Why noodles matter

One important factor is missing from the analyses of the economic efficiency of different nations and cultures but today da-boss will fill this glaring gap.

Since every activity generating economic product takes time it is vital to look at how people spend the 24 hours a day allocated to them. We have to sleep for 7-8 hours, spend 1-2 hours getting to and from work and another 1-2 hours on mundane chores like shopping, cleaning, washing, ironing etc. Most people also tend to spend another 1-2 hours a day on recreational activities, entertainment and rest. This leaves about 12 hours every day on the balance of what needs to be done – most notably food preparation and paid work. In other words, the less time a society collectively spends on food preparation the more time will be left for wealth generation. This post will analyse how the cooking habits of Asians put them in a farourable position to win the economic race with the West.

When a subject of Asian cuisine comes up two food items spring to mind – rice and noodles. Both are packed with energy and easy to turn into nutritious meals by adding some vegies, eggs and meat. The stir-fry I make at home takes about 20 minutes to prepare and feeds 3-4 persons for two days. It has all the protein, carbs and vitamins one would need and can be flavoured with a range of condiments like sesame oil, fish oil or curry type sauces. When ordered from a Chinese food stall it can be prepared from pre-processed ingredients on large woks over gas stoves in 2-3 minutes. Yes, we are talking about a nutritious meal for a family ordered, made and served inside 10 minutes!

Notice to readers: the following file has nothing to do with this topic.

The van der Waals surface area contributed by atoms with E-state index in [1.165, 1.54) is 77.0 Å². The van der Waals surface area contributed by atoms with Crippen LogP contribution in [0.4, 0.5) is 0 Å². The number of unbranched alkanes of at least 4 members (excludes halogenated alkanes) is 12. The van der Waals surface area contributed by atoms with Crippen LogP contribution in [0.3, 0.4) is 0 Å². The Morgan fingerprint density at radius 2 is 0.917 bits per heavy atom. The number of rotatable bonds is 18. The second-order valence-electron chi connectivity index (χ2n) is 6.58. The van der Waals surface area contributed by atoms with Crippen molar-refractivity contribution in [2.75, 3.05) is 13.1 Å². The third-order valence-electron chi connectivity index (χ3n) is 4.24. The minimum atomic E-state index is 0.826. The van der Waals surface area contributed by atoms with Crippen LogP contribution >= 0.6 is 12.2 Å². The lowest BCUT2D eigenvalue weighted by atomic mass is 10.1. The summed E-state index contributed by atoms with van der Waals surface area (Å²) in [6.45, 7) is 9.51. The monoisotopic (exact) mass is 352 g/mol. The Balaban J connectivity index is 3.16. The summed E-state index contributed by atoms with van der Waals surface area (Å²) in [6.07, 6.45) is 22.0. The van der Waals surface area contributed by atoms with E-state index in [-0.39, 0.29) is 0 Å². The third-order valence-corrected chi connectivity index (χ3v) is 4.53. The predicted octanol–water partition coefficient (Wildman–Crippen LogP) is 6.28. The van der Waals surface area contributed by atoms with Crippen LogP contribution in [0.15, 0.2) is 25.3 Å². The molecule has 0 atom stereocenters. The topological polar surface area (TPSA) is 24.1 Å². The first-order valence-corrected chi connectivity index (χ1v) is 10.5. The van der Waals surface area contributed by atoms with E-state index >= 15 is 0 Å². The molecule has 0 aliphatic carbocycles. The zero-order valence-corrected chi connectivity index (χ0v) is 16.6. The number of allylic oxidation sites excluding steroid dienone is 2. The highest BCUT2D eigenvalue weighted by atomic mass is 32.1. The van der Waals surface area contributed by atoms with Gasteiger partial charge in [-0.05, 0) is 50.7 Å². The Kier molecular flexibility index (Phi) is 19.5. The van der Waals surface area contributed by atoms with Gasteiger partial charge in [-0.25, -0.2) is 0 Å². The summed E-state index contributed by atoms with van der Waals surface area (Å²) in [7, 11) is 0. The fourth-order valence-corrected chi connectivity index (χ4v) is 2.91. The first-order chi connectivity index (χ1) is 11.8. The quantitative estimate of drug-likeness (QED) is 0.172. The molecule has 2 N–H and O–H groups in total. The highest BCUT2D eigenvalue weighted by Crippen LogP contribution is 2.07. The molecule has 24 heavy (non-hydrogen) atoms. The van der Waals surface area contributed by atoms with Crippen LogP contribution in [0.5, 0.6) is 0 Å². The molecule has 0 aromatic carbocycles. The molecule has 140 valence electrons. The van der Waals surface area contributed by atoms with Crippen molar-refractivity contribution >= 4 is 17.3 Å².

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To compare let us have a look at the preparation time for some of the West’s traditional dishes. Lasagna (which I also make quite regularly) involves simmering the meat for 40 minutes and layering it with lasagna sheets in a baking dish which then goes to the oven for another 50 minutes – a total of 2 hours. Another crowd favourite, pizza, takes a similar time to make – dough preparation, arranging the toppings and 20 minutes in the oven on high heat. A traditional roast and three veg meal is even more time consuming with up to 4 hours in the oven, depending on the meat cuts used. The staple of the Western diet, bread, also takes many hours to make – which is why bakers start work at 4am!

What is a time-consuming chore for one person, multiplied by a number of households in the country becomes a major economic inefficiency. It even has a military dimension, as evidenced by the logistics of the Vietnam War. The US were at one stage trying to cut off the food supplies trucked to the Vietcong forces operating in the South. Their efforts appeared ineffective and finally someone sat down to assess the actual volumetric food requirements of the infiltrators. The result was a shock – the entire Vietcong army could survive on six trucks of rice a day, sourcing all other meal ingredients locally. This stunned the US military planners used to sending hundreds of tonnes of supplies to their units. The US Marines expected their breakfast packs, canned lunches, snacks and Coke while a Vietcong fighter only needed two cups of rice a day which he could turn into a meal by adding some locally acquired ingredients.

What used to be a factor in military logistics now confers a huge economic advantage on the Asians. You may not realise that many households in Singapore do not even have proper kitchens – their residents simply eat out in the food courts which dot the city. The time they do not have to spend slaving over the stove can be used to stay longer at work, generating income for themselves and wealth for the country. So, sooner or later, the West may end up economically defeated by the humble noodles!

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